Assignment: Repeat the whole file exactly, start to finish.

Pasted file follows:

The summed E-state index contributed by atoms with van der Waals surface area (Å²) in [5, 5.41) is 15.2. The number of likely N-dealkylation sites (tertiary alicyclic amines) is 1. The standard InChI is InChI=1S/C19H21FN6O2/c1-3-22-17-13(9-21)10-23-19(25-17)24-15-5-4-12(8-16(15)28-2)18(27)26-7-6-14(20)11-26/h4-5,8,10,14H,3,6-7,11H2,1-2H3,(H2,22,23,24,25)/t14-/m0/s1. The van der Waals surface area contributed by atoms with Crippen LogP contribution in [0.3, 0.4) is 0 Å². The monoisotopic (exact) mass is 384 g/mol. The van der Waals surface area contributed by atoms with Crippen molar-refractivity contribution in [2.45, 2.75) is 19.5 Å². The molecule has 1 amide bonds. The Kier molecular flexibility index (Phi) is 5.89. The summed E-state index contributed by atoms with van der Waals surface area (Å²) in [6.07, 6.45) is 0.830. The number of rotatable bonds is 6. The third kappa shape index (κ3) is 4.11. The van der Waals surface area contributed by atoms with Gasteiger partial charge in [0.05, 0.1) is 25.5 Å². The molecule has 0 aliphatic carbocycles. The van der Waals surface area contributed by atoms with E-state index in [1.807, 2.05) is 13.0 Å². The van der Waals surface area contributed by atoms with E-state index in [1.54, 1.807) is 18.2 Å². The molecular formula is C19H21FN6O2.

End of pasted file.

The summed E-state index contributed by atoms with van der Waals surface area (Å²) in [5, 5.41) is 15.2. The number of likely N-dealkylation sites (tertiary alicyclic amines) is 1. The standard InChI is InChI=1S/C19H21FN6O2/c1-3-22-17-13(9-21)10-23-19(25-17)24-15-5-4-12(8-16(15)28-2)18(27)26-7-6-14(20)11-26/h4-5,8,10,14H,3,6-7,11H2,1-2H3,(H2,22,23,24,25)/t14-/m0/s1. The van der Waals surface area contributed by atoms with Crippen LogP contribution in [0.3, 0.4) is 0 Å². The monoisotopic (exact) mass is 384 g/mol. The van der Waals surface area contributed by atoms with Crippen molar-refractivity contribution in [2.45, 2.75) is 19.5 Å². The molecule has 1 amide bonds. The Kier molecular flexibility index (Phi) is 5.89. The summed E-state index contributed by atoms with van der Waals surface area (Å²) in [6.07, 6.45) is 0.830. The number of rotatable bonds is 6. The third kappa shape index (κ3) is 4.11. The van der Waals surface area contributed by atoms with Gasteiger partial charge in [0.05, 0.1) is 25.5 Å². The molecule has 0 aliphatic carbocycles. The van der Waals surface area contributed by atoms with E-state index in [1.807, 2.05) is 13.0 Å². The van der Waals surface area contributed by atoms with E-state index in [1.54, 1.807) is 18.2 Å². The molecular formula is C19H21FN6O2.